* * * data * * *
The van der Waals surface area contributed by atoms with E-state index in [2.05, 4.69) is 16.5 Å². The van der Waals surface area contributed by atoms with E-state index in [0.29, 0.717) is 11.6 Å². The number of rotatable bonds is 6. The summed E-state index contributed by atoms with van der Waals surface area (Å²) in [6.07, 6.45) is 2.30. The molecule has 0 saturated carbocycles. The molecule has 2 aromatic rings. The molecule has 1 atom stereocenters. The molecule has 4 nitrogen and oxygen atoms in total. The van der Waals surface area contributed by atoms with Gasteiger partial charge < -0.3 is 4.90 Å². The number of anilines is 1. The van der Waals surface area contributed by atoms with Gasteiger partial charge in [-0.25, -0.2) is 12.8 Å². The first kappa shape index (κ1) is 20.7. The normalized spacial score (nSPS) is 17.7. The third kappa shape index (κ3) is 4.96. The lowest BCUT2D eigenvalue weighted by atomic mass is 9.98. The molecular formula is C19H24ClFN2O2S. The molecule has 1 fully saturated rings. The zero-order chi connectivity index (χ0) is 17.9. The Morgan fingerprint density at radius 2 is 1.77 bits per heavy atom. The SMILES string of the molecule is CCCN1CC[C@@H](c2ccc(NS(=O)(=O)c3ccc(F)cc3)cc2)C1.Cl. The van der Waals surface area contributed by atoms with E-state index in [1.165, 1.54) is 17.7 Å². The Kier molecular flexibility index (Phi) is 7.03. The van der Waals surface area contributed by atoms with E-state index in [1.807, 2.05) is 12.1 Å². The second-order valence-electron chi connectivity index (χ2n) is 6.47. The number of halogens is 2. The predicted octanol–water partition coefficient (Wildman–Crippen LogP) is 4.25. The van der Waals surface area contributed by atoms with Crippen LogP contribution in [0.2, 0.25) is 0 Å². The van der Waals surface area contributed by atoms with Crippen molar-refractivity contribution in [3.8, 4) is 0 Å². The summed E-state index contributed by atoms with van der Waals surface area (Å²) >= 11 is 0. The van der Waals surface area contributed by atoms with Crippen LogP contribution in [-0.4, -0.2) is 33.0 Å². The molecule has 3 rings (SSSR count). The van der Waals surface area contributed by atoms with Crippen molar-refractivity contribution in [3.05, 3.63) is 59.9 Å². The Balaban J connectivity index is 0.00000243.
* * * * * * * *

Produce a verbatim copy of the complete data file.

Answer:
The van der Waals surface area contributed by atoms with E-state index in [2.05, 4.69) is 16.5 Å². The van der Waals surface area contributed by atoms with E-state index in [0.29, 0.717) is 11.6 Å². The number of rotatable bonds is 6. The summed E-state index contributed by atoms with van der Waals surface area (Å²) in [6.07, 6.45) is 2.30. The molecule has 0 saturated carbocycles. The molecule has 2 aromatic rings. The molecule has 1 atom stereocenters. The molecule has 4 nitrogen and oxygen atoms in total. The van der Waals surface area contributed by atoms with Gasteiger partial charge < -0.3 is 4.90 Å². The number of anilines is 1. The van der Waals surface area contributed by atoms with Gasteiger partial charge in [-0.25, -0.2) is 12.8 Å². The first kappa shape index (κ1) is 20.7. The normalized spacial score (nSPS) is 17.7. The third kappa shape index (κ3) is 4.96. The lowest BCUT2D eigenvalue weighted by atomic mass is 9.98. The molecular formula is C19H24ClFN2O2S. The molecule has 1 fully saturated rings. The zero-order chi connectivity index (χ0) is 17.9. The Morgan fingerprint density at radius 2 is 1.77 bits per heavy atom. The SMILES string of the molecule is CCCN1CC[C@@H](c2ccc(NS(=O)(=O)c3ccc(F)cc3)cc2)C1.Cl. The van der Waals surface area contributed by atoms with E-state index in [1.165, 1.54) is 17.7 Å². The Kier molecular flexibility index (Phi) is 7.03. The van der Waals surface area contributed by atoms with E-state index in [1.807, 2.05) is 12.1 Å². The second-order valence-electron chi connectivity index (χ2n) is 6.47. The number of halogens is 2. The predicted octanol–water partition coefficient (Wildman–Crippen LogP) is 4.25. The van der Waals surface area contributed by atoms with Crippen LogP contribution in [0.2, 0.25) is 0 Å². The van der Waals surface area contributed by atoms with Crippen molar-refractivity contribution in [3.8, 4) is 0 Å². The summed E-state index contributed by atoms with van der Waals surface area (Å²) >= 11 is 0. The van der Waals surface area contributed by atoms with Crippen LogP contribution in [-0.4, -0.2) is 33.0 Å². The molecule has 3 rings (SSSR count). The van der Waals surface area contributed by atoms with Crippen molar-refractivity contribution in [3.05, 3.63) is 59.9 Å². The Balaban J connectivity index is 0.00000243.